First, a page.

On a recent episode of Late Night with Stephen Colbert, Jeff Daniels spoke about reprising his role on Broadway as Atticus Finch in Aaron Sorkin’s adaptation of “To Kill a Mockingbird.” He said that the play is about “white blindness” and claimed that white people were only taught one side of American history and that we need to “welcome in a new America” where we all recognize systemic racism.
“White people are the ones who need to hear it,” Daniels said. “You have to choose now. You have to decide whether you’re for eliminating or at least marginalizing systemic racism or are you against that? You have to choose. You can’t just sit back and say ‘Please cut my taxes’ and look the other way.” Daniels also advocated for the teachings of Critical Race Theorists like Ta-Nehisi Coates.
Critical Race Theory is the idea that the United States was founded upon white supremacy and that these principles are still at work in our society today. It’s essentially the belief that all white people are racist, regardless of what they do or say, and must actively work to become “anti-racist.” Critical Race Theory has been a hotly debated issue in America recently, especially when it comes to the classroom.
Chaos has broken out at school board meetings across the country after parents learned that educators were teaching Critical Race Theory to their children. In states such as Tennessee and North Carolina, for example, parents and lawmakers alike have argued that CRT is akin to propaganda and that it teaches children to hate each other on the basis of skin color alone. A frustrated Black father recently went viral at a school board meeting, saying, “What kept me down? What oppressed me? I worked for myself from off the streets to where I am right now and you’re gonna sit here and tell me this lie of Critical Race Theory? That the reason Black folks can’t get ahead is because of white folks?”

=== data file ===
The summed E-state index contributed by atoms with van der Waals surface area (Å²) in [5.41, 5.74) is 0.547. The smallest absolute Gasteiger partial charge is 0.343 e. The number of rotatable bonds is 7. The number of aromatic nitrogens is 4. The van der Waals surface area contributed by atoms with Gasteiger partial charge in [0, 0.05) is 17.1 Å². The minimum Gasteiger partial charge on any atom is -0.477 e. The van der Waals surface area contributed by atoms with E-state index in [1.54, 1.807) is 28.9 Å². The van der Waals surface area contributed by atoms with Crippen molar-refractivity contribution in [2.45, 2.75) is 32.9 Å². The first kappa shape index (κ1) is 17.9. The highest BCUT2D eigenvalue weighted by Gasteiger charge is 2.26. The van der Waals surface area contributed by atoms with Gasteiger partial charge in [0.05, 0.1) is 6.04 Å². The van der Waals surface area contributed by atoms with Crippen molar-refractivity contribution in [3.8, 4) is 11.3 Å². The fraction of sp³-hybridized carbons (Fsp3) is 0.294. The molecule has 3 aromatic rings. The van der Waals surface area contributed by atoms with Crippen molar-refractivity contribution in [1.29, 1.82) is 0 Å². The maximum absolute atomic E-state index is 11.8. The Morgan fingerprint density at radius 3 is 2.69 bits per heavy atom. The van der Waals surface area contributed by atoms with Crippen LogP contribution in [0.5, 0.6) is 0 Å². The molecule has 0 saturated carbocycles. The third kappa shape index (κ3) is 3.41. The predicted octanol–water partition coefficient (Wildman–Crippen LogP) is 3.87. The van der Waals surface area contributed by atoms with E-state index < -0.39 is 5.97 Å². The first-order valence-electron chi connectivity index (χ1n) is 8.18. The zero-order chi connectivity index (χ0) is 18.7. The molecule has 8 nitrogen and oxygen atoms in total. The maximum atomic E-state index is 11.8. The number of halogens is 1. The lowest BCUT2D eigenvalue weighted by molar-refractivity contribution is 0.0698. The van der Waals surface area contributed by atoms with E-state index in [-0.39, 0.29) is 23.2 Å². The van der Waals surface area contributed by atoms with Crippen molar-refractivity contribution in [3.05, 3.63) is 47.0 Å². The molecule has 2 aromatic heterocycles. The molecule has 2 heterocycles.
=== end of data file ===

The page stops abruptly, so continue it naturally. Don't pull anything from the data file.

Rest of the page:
That’s exactly what actors-turned-activists like Daniels and Colbert are using their platforms to do. In that same Late Night interview, Daniels stated that culture always changes before politics which is, ironically enough, the exact same thing conservative commentator Andrew Breitbart used to argue. It’s true that politics is downstream of culture, and if people like Daniels and Colbert have it their way, Critical Race Theory will not be constrained to the classroom but will be pushed out to the masses — and especially younger generations — via Hollywood. In his “New America,” Daniels does not want children to be judged based on the content of their character, but on the color of their skin.